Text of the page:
Cliff collapse at Stevns Klint, south-east Denmark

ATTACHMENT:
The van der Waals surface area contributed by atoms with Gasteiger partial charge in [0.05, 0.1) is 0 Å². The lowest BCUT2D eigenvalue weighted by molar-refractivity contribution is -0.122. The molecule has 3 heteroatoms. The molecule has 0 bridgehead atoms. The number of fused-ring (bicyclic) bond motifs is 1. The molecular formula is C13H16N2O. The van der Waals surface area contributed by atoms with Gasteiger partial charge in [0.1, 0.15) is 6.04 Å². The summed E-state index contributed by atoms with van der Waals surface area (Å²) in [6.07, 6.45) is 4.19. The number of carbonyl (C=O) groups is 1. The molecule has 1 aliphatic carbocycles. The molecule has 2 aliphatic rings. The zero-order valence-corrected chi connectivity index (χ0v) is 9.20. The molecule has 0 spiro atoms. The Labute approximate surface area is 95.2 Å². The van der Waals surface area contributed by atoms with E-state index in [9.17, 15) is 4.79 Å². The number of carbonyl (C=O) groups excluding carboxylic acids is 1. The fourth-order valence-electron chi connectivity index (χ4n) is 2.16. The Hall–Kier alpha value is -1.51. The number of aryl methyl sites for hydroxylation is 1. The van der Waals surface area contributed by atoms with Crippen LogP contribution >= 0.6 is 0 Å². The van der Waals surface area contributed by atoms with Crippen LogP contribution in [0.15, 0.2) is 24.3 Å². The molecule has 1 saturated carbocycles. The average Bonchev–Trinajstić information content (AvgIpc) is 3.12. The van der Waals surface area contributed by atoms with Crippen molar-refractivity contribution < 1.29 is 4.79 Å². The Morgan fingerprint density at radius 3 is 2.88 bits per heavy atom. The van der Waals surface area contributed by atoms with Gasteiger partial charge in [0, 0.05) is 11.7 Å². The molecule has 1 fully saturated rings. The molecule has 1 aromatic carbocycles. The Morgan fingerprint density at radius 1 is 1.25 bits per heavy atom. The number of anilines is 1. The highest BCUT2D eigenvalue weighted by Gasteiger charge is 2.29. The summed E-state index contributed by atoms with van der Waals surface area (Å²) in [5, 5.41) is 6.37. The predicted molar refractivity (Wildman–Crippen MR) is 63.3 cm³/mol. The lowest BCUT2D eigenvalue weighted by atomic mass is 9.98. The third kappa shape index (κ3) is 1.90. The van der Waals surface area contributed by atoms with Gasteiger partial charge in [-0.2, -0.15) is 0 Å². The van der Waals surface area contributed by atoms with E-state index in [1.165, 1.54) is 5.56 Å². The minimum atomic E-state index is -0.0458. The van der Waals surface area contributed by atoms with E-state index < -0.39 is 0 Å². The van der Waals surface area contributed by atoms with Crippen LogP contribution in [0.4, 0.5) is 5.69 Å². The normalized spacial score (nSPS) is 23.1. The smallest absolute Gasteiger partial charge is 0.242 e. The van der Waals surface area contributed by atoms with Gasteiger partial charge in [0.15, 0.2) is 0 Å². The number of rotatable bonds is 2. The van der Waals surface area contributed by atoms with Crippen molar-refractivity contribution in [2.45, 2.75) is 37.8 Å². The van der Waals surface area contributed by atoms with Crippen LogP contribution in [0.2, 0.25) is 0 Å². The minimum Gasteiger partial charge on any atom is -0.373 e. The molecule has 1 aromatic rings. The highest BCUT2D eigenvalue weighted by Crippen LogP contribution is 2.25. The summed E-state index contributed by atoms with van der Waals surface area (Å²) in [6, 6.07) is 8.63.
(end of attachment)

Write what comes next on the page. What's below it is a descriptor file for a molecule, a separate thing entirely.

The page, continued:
The scenic coastal cliff of Stevns Klint is a classical study locality that stretches for 15 km along the east coast of Sjælland and it holds arguably the best exposed Cretaceous−Tertiary boundary in the world (Fig. 1; Damholt & Surlyk 2012). The famous boundary separates the soft Cretaceous chalk from the harder overlying Tertiary bryozoan limestone (Fig. 2), and the difference between the two rock types controls the character of the frequent cliff falls. The relatively soft chalk at the base is eroded by storm waves and is subject to general debris shedding. The overlying bryozoan limestone, with its hardgrounds and flint layers, is more resistant to erosion and is strong enough to form overhanging projections of the coastal cliff that result in large and small recurring collapses.
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